Leigh Selesner, Gabrielle Gauvin, Dorotea Mutabdzic, Eileen O’Halloran, Maxwell Kilcoyne, Kwan-Keat Ang, Jeffrey Farma, Elin Sigurdson, and Sanjay Reddy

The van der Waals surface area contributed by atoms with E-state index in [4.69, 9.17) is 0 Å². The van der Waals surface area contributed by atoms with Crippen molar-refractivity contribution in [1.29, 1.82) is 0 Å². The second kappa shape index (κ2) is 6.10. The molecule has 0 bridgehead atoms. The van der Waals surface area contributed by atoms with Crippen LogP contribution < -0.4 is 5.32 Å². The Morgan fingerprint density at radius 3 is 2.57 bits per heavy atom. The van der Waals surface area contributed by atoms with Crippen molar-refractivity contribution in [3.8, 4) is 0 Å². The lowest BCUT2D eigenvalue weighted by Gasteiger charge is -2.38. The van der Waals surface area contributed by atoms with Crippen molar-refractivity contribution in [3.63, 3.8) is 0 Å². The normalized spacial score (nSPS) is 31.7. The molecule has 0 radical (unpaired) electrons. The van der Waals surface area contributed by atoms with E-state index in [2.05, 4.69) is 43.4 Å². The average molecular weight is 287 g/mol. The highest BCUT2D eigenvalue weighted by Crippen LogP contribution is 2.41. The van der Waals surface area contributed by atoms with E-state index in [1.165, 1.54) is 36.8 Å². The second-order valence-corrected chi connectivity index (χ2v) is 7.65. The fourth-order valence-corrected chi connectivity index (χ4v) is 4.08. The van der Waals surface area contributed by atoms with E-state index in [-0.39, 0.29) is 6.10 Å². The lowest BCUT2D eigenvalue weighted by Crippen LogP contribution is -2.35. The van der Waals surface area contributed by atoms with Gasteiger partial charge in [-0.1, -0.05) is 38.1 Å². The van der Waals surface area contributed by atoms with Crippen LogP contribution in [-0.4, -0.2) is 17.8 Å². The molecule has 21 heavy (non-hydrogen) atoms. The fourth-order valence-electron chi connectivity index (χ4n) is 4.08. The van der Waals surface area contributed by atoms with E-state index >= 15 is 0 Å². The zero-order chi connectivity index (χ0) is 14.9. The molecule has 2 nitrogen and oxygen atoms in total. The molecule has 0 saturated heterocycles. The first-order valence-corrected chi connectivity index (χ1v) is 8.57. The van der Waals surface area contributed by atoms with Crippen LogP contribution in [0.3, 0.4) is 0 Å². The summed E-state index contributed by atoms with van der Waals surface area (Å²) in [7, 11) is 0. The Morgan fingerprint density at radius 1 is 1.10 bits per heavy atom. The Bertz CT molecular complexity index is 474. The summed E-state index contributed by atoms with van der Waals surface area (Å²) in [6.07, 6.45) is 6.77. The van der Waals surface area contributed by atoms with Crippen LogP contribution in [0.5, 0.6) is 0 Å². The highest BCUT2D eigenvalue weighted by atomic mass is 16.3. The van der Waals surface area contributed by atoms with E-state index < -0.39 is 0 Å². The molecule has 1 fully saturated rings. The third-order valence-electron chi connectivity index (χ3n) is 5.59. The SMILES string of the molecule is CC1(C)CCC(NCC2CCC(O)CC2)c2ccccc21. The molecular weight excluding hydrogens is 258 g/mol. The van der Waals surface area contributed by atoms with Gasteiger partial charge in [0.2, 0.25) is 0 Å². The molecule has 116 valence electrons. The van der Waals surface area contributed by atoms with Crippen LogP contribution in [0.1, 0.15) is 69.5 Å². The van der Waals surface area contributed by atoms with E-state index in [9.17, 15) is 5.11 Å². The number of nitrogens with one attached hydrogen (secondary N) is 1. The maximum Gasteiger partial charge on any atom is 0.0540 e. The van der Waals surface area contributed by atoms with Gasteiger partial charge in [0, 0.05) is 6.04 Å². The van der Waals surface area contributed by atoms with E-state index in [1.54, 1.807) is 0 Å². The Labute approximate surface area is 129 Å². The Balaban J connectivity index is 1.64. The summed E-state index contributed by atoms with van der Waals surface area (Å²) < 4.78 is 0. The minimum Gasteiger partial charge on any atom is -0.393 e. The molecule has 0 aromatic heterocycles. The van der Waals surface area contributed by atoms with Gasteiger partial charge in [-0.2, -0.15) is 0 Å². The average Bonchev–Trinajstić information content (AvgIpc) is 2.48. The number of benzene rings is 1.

Introduction: Cytoreductive surgery and hyperthermic intraperitoneal chemotherapy (CS/HIPEC) has led to improved survival in select patients with peritoneal surface malignancies. Predicting the volume of disease and any unresectable disease is important for determining CS candidacy. Computed tomography (CT) scan is the preoperative assessment of choice, and diagnostic laparoscopy (DL) is also supported in the literature but has not been widely adopted. In this study, we report our experience comparing and evaluating the role of imaging and DL in the preoperative assessment of patients being considered for CS/HIPEC. Methods: Patients considered for CS/HIPEC at our tertiary cancer center between January 2012 and December 2017 were included. Diagnostic modality sensitivity and specificity were calculated by comparing findings on CT scan and DL to findings at the time of laparotomy and on final pathology. Specificity and sensitivity of the 2 modalities were compared using the McNemar Chi-square test. Results: Our analysis included 71 patients (60.5% male, mean age of 54.9) seen in consultation for CS/HIPEC. Primary cancer diagnosis was 57.7% colorectal cancer, 25.4% pseudomyxoma peritonei, 8.5% mesothelioma, and 8.5% adenocarcinoma of unknown primary. DL was done in 42.3% of patients (median time of 30 days between CT and DL) and an open procedure was done directly after CT in 39.4% (median interval time of 39 days). Findings of DL identified 70% as being unresectable and hence ineligible for HIPEC. The median interval time between 2 operations was 29 days (range, 16–42). When comparing diagnostic modalities to open surgery and final pathology, CT had a sensitivity and specificity of 48.2% and 76.4% and DL, 68.2% and 88.9%, respectively. DL was significantly more sensitive and specific than CT (χ2=5.54; P<.0186) at predicting ascites, small bowel, omental, liver, and lymph node involvement. Conclusion: Our results support the recommendation for performing DL prior to open exploration in patients considered for CS/HIPEC. In our cohort, DL was significantly more sensitive and specific than CT in predicting disease volume and distribution. While there is obviously greater risk to an invasive modality compared to non-invasive CT scan, routine performance of DL can potentially avoid laparotomy without CS/HIPEC in a large proportion of patients. These results will be used to inform the next phase of our study: a prospective clinical trial.